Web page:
You may be trying to grip too tightly, that will amplify any natural tremors. What kind of health are you in? I had a very bad increase in my tremors a couple years ago and asked my doctor about it, He told me to hold my hands out at arms length palms down, and when I did, he laid a single sheet of paper on top of both hands. WOW!!! I had no idea how much I was shaking until he did that! Turns out I had some thyroid problems. He prescribed some meds and I took them for about 6 months and the problems cleared up! Do you have a family history of thyroid problems? Try the paper test, you may be surprised!
JM2C
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Old June 1, 2010, 01:29 PM   #23
Nubcakes
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Pretty much everything people said above is true.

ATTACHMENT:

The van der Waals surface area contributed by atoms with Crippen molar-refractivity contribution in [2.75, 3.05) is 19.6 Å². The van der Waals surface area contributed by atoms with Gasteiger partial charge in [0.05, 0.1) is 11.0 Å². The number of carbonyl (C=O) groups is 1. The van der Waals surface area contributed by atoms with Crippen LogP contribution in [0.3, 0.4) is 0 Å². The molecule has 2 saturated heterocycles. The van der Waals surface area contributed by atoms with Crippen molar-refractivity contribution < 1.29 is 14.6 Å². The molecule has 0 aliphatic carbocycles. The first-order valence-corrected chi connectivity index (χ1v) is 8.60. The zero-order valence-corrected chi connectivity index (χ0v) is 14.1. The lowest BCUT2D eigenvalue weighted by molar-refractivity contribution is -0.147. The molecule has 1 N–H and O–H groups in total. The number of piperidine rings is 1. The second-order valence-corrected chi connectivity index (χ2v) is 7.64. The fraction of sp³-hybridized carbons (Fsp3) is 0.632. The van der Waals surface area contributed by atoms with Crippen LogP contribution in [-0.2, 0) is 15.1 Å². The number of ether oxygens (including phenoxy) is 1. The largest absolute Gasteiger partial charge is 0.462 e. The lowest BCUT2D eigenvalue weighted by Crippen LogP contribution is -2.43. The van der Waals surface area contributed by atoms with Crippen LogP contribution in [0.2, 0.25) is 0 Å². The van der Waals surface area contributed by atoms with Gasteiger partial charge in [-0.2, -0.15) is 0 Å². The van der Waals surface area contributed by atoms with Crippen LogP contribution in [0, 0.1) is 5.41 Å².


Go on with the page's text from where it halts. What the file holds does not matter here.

Basically everyone has tremors to a certain extent in any extremity. You can't erase it but there are ways you can reduce it.

A trick I learned is not to take any stimulants for atleast 48 hours prior to shooting. Caffeine counts as a stim so anything with that is out.

There are also some depressant drugs you can get over the counter designed for calming someone down which will lessen tremors in your hands/legs/neck. I know its been said many times but being relaxed helps a lot too. You might also want to try holding the gun as loose as possible without risking it flying out of your hands. Lastly, if you can monitor your heart rate, keep track of it while you shoot. Tremors in your hands will be less noticeable if you heart rate is lower. Find out what raises your heart rate and avoid what ever does.
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Old June 1, 2010, 02:03 PM   #24
Skans